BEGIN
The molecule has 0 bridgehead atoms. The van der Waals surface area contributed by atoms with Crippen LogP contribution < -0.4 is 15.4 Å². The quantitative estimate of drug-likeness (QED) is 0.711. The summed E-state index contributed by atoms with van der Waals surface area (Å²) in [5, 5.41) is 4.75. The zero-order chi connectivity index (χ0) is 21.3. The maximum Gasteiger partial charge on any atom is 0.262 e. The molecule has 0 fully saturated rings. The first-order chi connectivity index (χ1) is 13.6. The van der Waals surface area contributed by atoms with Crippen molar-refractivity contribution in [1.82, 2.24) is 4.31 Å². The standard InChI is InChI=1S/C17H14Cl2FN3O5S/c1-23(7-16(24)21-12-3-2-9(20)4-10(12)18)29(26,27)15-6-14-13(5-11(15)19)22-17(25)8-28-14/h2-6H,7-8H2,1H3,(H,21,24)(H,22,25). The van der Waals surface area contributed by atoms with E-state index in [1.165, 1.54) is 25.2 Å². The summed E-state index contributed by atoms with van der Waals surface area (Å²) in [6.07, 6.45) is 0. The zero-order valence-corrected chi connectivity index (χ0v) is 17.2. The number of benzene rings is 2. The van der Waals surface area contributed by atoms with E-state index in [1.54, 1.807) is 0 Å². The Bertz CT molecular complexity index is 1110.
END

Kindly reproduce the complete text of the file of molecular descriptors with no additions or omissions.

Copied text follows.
The molecule has 0 bridgehead atoms. The van der Waals surface area contributed by atoms with Crippen LogP contribution < -0.4 is 15.4 Å². The quantitative estimate of drug-likeness (QED) is 0.711. The summed E-state index contributed by atoms with van der Waals surface area (Å²) in [5, 5.41) is 4.75. The zero-order chi connectivity index (χ0) is 21.3. The maximum Gasteiger partial charge on any atom is 0.262 e. The molecule has 0 fully saturated rings. The first-order chi connectivity index (χ1) is 13.6. The van der Waals surface area contributed by atoms with Crippen molar-refractivity contribution in [1.82, 2.24) is 4.31 Å². The standard InChI is InChI=1S/C17H14Cl2FN3O5S/c1-23(7-16(24)21-12-3-2-9(20)4-10(12)18)29(26,27)15-6-14-13(5-11(15)19)22-17(25)8-28-14/h2-6H,7-8H2,1H3,(H,21,24)(H,22,25). The van der Waals surface area contributed by atoms with E-state index in [1.165, 1.54) is 25.2 Å². The summed E-state index contributed by atoms with van der Waals surface area (Å²) in [6.07, 6.45) is 0. The zero-order valence-corrected chi connectivity index (χ0v) is 17.2. The number of benzene rings is 2. The van der Waals surface area contributed by atoms with E-state index in [1.54, 1.807) is 0 Å². The Bertz CT molecular complexity index is 1110.